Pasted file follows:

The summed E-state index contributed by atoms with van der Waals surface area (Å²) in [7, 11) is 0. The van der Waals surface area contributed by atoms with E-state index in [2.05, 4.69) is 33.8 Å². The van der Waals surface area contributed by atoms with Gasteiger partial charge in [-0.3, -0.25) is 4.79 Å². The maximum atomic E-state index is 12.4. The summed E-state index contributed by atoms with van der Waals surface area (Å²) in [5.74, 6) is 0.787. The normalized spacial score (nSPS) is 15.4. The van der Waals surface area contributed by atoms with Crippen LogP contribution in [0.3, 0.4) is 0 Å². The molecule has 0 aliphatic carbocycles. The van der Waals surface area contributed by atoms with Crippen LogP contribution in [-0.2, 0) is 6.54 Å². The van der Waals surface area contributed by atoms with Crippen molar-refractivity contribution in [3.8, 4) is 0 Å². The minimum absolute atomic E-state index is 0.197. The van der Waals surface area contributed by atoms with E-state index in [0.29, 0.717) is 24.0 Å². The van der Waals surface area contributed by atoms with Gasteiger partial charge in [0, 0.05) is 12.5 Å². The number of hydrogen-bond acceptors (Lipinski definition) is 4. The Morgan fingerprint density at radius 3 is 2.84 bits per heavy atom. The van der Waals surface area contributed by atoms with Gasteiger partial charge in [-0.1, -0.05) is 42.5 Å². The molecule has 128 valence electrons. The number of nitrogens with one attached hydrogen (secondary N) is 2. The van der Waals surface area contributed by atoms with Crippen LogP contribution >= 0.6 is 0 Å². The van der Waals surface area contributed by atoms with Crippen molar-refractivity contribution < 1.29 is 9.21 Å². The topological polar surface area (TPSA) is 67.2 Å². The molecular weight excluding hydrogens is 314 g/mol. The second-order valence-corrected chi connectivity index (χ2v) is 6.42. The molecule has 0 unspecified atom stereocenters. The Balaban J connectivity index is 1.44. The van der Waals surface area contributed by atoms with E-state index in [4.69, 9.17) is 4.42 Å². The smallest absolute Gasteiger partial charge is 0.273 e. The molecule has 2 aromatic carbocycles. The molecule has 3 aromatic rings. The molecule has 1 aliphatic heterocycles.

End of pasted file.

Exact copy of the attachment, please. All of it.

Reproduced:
The summed E-state index contributed by atoms with van der Waals surface area (Å²) in [7, 11) is 0. The van der Waals surface area contributed by atoms with E-state index in [2.05, 4.69) is 33.8 Å². The van der Waals surface area contributed by atoms with Gasteiger partial charge in [-0.3, -0.25) is 4.79 Å². The maximum atomic E-state index is 12.4. The summed E-state index contributed by atoms with van der Waals surface area (Å²) in [5.74, 6) is 0.787. The normalized spacial score (nSPS) is 15.4. The van der Waals surface area contributed by atoms with Crippen LogP contribution in [0.3, 0.4) is 0 Å². The molecule has 0 aliphatic carbocycles. The van der Waals surface area contributed by atoms with Crippen LogP contribution in [-0.2, 0) is 6.54 Å². The van der Waals surface area contributed by atoms with Crippen molar-refractivity contribution in [3.8, 4) is 0 Å². The minimum absolute atomic E-state index is 0.197. The van der Waals surface area contributed by atoms with E-state index in [0.29, 0.717) is 24.0 Å². The van der Waals surface area contributed by atoms with Gasteiger partial charge in [0, 0.05) is 12.5 Å². The number of hydrogen-bond acceptors (Lipinski definition) is 4. The Morgan fingerprint density at radius 3 is 2.84 bits per heavy atom. The van der Waals surface area contributed by atoms with Gasteiger partial charge in [-0.1, -0.05) is 42.5 Å². The molecule has 128 valence electrons. The number of nitrogens with one attached hydrogen (secondary N) is 2. The van der Waals surface area contributed by atoms with Crippen LogP contribution >= 0.6 is 0 Å². The van der Waals surface area contributed by atoms with Crippen molar-refractivity contribution < 1.29 is 9.21 Å². The topological polar surface area (TPSA) is 67.2 Å². The molecular weight excluding hydrogens is 314 g/mol. The second-order valence-corrected chi connectivity index (χ2v) is 6.42. The molecule has 0 unspecified atom stereocenters. The Balaban J connectivity index is 1.44. The van der Waals surface area contributed by atoms with E-state index in [4.69, 9.17) is 4.42 Å². The smallest absolute Gasteiger partial charge is 0.273 e. The molecule has 2 aromatic carbocycles. The molecule has 3 aromatic rings. The molecule has 1 aliphatic heterocycles.